After the rebellions of 1798 an Act of Union was proposed that removed the existence of an Irish Parliament and seemed to suggest the possibility of Catholic emancipation (which did not occur until April 1829, through the leadership of Daniel O’Connell). Hotly debated, the Act of Union, joining Ireland to England in the way Scotland and England were joined in 1707, was narrowly passed in 1800. The O’Meaghers were firmly against it, according to Joseph Casimir O’Meagher, except for those who had ties to those in positions of power, who tended to support it. He listed key members of the clan (O’Meagher, pp. 155, 156), and I have provided further location details and some notes from his extensive ones about some of the individuals:
Dublin, County Fingal • Samuel and William O’Meagher (William, “Attorney of the King’s Bench,” pg. 142) • Francis Meagher (“a distinguished lawyer,” pg. 152) • Thadeus Meagher (“enlisted in the 7th Fusileers so as to avoid the consequence of a fracas in which he had taken part…” and after notable service was buried in 1820 with a military funeral; pg. 141)
County Kilkenny: • John Maher, Freshford (likely the son of William of Tennylenton, whose father was William Meagher (born 1697), Nicholastown, pp 201,202) • John Maher, Nicholastown (Likely brother of Thomas, above, sons of William Meagher). John (born 1728) and his wife Catherine Kearney, of Tipperary, had four children, including Dr. Richard Maher, Waterford, pg. 201) • Meaghers of Kilkenny and Callan, Co. Kilkenny
County Laois (Queen’s): • Meaghers of Clonburr • John and Nicholas Meagher, Ballymorris
County Limerick: • Meagher of Snugboro
County Offaly (King’s) • O’Meaghers of Barnan
County Tipperary: • Dr. Pierce Meagher, Cashel • Nicholas Maher, Thurles (member of Parliament, 1844-1852, brother of Dr. William Maher; related to Valentine and Nicholas of Turtulla, and Major Maher of the 52nd Regiment, Oxfordshire Light Infantry (pg. 142) and to John (born 1778), later of Tullamaine Castle, pp. 138, 142) • Gilbert Meagher, [Loughmore] • Edmond Meagher, Clonmel • William Meagher, Thurles [Dr.?] • Daniel Meagher, Tullow mac James • John O’Meagher, Fethard • John Maher, Tullamaine Castle (Fethard) (ancestors of John, born 1778?) • Patrick Meagher, Slanestown Castle (Rathcool) • James Meagher, Coolquill Castle • Meaghers of Cloneen and Kilbury • Denis O’Meagher, [Kilmoyler] (Denis James O’Meagher, of Toureen and Kilmoyler, “represented the Catholics of Tipperary in the struggle for emancipation,” O’Meagher, pp. 142, 150) • Edward O’Meagher, Marlhill • Francis O’Meagher, Bansha (one Francis Meagher was included in the Banishment Act with Thomas Addis Emmet, Lord Edward Fitzgerald and others in 1798, pg. 141) • Thomas O’Meagher, M.D. • O’Meaghers of Clonyne and Clonakenny • O’Meaghers of Roscrea and Templemore • Brian O’Meagher of Drangan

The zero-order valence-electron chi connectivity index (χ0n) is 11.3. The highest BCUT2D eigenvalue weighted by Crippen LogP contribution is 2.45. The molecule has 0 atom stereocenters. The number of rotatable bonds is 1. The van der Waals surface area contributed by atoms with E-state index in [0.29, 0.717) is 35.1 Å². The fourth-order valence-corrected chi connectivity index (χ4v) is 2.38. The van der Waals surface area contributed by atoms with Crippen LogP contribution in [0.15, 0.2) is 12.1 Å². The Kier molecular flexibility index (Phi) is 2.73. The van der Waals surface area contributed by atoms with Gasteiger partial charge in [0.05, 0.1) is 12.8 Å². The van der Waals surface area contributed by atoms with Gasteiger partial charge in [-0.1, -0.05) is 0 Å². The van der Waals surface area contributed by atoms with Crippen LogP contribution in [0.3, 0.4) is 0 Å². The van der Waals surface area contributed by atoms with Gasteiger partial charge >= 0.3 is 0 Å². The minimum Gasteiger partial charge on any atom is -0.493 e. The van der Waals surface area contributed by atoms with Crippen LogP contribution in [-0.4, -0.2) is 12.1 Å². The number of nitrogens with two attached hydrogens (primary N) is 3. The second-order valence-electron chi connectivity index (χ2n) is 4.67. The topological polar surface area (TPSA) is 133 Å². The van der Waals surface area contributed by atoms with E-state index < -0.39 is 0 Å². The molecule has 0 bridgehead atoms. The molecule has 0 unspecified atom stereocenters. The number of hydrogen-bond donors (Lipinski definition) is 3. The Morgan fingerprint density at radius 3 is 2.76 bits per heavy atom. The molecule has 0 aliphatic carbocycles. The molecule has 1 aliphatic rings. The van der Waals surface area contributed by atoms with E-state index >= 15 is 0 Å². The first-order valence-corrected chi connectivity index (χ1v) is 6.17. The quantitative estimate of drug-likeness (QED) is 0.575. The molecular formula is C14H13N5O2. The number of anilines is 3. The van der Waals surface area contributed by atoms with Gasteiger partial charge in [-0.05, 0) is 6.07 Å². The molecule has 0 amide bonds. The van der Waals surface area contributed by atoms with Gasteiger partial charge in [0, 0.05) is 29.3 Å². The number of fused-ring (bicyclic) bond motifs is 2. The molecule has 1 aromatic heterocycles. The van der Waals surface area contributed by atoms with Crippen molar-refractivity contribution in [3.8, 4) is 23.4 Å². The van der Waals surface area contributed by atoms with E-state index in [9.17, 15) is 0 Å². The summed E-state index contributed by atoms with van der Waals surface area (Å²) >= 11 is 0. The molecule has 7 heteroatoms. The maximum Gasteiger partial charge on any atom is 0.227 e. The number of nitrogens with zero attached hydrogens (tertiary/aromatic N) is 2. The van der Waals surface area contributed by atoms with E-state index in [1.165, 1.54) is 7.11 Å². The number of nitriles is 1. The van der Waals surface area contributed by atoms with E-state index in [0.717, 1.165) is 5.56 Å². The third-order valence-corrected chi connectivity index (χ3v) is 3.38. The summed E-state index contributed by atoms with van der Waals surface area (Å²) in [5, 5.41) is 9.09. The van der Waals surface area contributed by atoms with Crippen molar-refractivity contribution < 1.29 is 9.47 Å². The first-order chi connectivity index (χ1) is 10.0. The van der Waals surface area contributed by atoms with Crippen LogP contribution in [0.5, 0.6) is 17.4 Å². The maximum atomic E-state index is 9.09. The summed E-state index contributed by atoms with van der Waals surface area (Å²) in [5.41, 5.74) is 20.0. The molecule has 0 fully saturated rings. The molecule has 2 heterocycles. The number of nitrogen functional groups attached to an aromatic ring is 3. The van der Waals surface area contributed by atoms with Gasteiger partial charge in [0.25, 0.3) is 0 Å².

County Waterford: • Thomas Meagher (perhaps ancestor of “the” Thomas Francis Meagher, Joseph Casimir O’Meagher’s biographical synopsis of whom is archived, unattributed, online.) • Richard Meagher, M.D (see John Maher, Nicholastown, above) • William O’Meagher, Tourine
Counties Carlow and Meath: • Mahers of Co. Carlow and Co. Meath “etc.”
Connolly, S. J., Editor, The Oxford Companion to Irish History, Second Edition, Oxford, England: Oxford University Press, 2002.
Foster, R. F., Modern Ireland 1600-1972, London, England: The Penguin Group, 1988.
Mac Annaidh, Séamas, General Editor, Irish History, Fulham, London: Starfire, The Foundry Creative Media Company, Ltd., 2001.
Moody, T.W., and Martin, F. X., Editors, The Course of Irish History, Cork, Ireland: The Mercier Press, 1978.
O’Donnell, Edward T., 1001 Things Everyone Should Know About Irish American History, New York: Gramercy Books, 2002.
O’Meagher, Joseph Casimir, Some Historical Notices of the O’Meaghers of Ikerrin, Library of Congress, Washington, D.C., American Edition: NY, 1890.
©2011 Sinéad Ní Mheachair (Janet Maher)